NEW BRUNSWICK, NJ—Wenner Bread Products, a company based on Long Island, wants to convert a vacant building into a commercial bakery that they say will bring 250 jobs to New Brunswick.
The New Brunswick Planning Board approved a plan to expand the warehouse, add eight 50-foot tall grain silos, and install commercial breadmaking equipment, although most of the building is to remain a warehouse.
There will be three phases to the construction. In the first stage, the company will revamp the interior of the building, installing the bread-making equipment and refrigerators, as well as adding the silos, parking, and a shed.
The second stage would see an approximately 25,200 square foot, 50 feet high addition to the building.
Another phase of the project will realign a rail spur that third phase would be the realignment and revival of an inactive railroad spur leading onto the property. Company officials testified that having access to the rail spur would help keep trucks off the road.
Officials also said they will encourage their employees to use mass transit. The Jersey Avenue train station is directly across the street from the site.
The company has recently threatened to move off of Long Island in an attempt to gain tax concessions from the authorities there. Spiraling operating costs were a major concern of Wenner Bread’s management.
At the Planning Board, the company’s CEO said there were advantages to consolidating production into one building that leaves room for growth.
“We’re excited about moving here… We’re in several different buildings right now,” said CEO Jeffrey Montie.
Wenner opened its first bakery in Queens in 1956, opened its own factory in 1975, and started a frozen dough plant in 1987. The company grew to have more than 400 workers by 2004.
The company now has a second factory in Bayport, NY, as well as the longest tunnel oven in North America.
According to Newsday, Wenner was engaged in negotiations on a building “out of [New York] state”, with the suggestion that the company would downsize operations in Bayport and Ronkonkoma, two Long Island towns.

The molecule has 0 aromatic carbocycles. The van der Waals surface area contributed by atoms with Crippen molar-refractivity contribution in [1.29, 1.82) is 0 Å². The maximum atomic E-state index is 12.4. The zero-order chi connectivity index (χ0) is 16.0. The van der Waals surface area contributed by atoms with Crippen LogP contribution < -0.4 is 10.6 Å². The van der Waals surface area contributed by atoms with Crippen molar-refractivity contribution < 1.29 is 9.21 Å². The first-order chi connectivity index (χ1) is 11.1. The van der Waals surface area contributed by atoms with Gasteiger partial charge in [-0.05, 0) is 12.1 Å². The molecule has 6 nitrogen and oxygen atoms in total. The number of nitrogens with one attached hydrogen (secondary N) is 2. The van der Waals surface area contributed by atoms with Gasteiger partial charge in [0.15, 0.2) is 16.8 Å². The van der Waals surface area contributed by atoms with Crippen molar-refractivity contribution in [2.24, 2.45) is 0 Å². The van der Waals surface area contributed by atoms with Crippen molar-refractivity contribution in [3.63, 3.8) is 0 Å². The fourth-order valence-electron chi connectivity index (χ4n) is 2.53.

Wenner Bread was looking for a state that offered tax breaks to that company. Suffolk County offered the firm a $500,000 tax break for 20 years, for the Ronkonkoma bakery.
Wenner manufactures challah, rye, pumpernickel, and a variety of other types of bread, including hot-dog buns and hamburger rolls. The company has a frozen dough product line, which it claims to be “all natural”.
Wenner Bakery has been named a VPP Star Employer by the Occupational Safety and Health Administration (OSHA), indicating what the federal agency believes to be a state of “exemplary occupational safety and health”.
VPP stands for “Voluntary Protection Program”, one of OSHA’s assistance programs, which seeks to improve relationships between bosses and employees at organizations with complete health/safety systems. The company has had VPP Star Employer status since 1998.
Seventy percent of the company’s workforce is of Latin American ancestry or origin, many of whom speak primarily Spanish.
Wenner teaches the Spanish language to its management, and produces classes that train Spanish-speaking workers in safety procedures.
Richard researched transportation, land use, history, and other topics. Investigated site plans. Attended public meetings (planning board, zoning board, parking authority board of directors, City Council) to record and help determine what was discussed. Analyzed blueprints and site plans to determine what land uses sites would be put to. Photographed sites that would be affected by proposed projects, as well as sites involved in news events. Employed Sketchup CAD to visualize new land uses, such as buildings and structures. Critiqued and wrote articles in fast-paced work environment, writing before deadlines. Made judgments as to what constituted proper material to include in articles. Created a zoning map; am working on ways to show it to the public. Consulted vintage maps to determine historic land uses.